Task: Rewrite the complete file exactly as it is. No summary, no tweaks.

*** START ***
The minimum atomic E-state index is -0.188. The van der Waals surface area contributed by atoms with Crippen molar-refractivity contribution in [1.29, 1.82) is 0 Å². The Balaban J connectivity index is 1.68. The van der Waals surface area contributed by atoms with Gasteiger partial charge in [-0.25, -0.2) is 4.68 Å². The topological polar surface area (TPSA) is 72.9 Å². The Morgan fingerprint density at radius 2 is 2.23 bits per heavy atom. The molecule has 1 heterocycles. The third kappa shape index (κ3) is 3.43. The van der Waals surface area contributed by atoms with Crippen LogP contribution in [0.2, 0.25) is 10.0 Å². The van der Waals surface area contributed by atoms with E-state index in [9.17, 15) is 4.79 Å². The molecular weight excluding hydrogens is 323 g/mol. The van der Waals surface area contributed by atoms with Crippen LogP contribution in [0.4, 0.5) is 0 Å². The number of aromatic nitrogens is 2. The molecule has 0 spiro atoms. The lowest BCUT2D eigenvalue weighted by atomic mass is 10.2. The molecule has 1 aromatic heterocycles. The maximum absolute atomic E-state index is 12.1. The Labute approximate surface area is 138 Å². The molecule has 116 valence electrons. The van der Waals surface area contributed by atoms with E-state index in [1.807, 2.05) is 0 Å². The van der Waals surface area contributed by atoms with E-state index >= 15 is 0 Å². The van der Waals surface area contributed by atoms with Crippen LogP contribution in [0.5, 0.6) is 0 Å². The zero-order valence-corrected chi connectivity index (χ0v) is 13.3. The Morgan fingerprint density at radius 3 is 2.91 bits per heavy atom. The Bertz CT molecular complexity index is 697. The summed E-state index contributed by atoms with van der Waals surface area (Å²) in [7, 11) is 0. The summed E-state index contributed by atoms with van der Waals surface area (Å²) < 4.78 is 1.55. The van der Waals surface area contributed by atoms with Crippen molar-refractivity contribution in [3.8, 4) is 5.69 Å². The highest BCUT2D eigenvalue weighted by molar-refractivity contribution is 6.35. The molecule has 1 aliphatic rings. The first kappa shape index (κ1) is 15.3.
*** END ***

The minimum atomic E-state index is -0.188. The van der Waals surface area contributed by atoms with Crippen molar-refractivity contribution in [1.29, 1.82) is 0 Å². The Balaban J connectivity index is 1.68. The van der Waals surface area contributed by atoms with Gasteiger partial charge in [-0.25, -0.2) is 4.68 Å². The topological polar surface area (TPSA) is 72.9 Å². The Morgan fingerprint density at radius 2 is 2.23 bits per heavy atom. The molecule has 1 heterocycles. The third kappa shape index (κ3) is 3.43. The van der Waals surface area contributed by atoms with Crippen LogP contribution in [0.2, 0.25) is 10.0 Å². The van der Waals surface area contributed by atoms with E-state index in [9.17, 15) is 4.79 Å². The molecular weight excluding hydrogens is 323 g/mol. The van der Waals surface area contributed by atoms with Crippen LogP contribution in [0.4, 0.5) is 0 Å². The number of aromatic nitrogens is 2. The molecule has 0 spiro atoms. The lowest BCUT2D eigenvalue weighted by atomic mass is 10.2. The molecule has 1 aromatic heterocycles. The maximum absolute atomic E-state index is 12.1. The Labute approximate surface area is 138 Å². The molecule has 116 valence electrons. The van der Waals surface area contributed by atoms with E-state index in [1.807, 2.05) is 0 Å². The van der Waals surface area contributed by atoms with E-state index >= 15 is 0 Å². The van der Waals surface area contributed by atoms with Crippen LogP contribution in [0.5, 0.6) is 0 Å². The zero-order valence-corrected chi connectivity index (χ0v) is 13.3. The Morgan fingerprint density at radius 3 is 2.91 bits per heavy atom. The Bertz CT molecular complexity index is 697. The summed E-state index contributed by atoms with van der Waals surface area (Å²) in [7, 11) is 0. The summed E-state index contributed by atoms with van der Waals surface area (Å²) < 4.78 is 1.55. The van der Waals surface area contributed by atoms with Crippen molar-refractivity contribution in [3.8, 4) is 5.69 Å². The highest BCUT2D eigenvalue weighted by molar-refractivity contribution is 6.35. The molecule has 1 aliphatic rings. The first kappa shape index (κ1) is 15.3.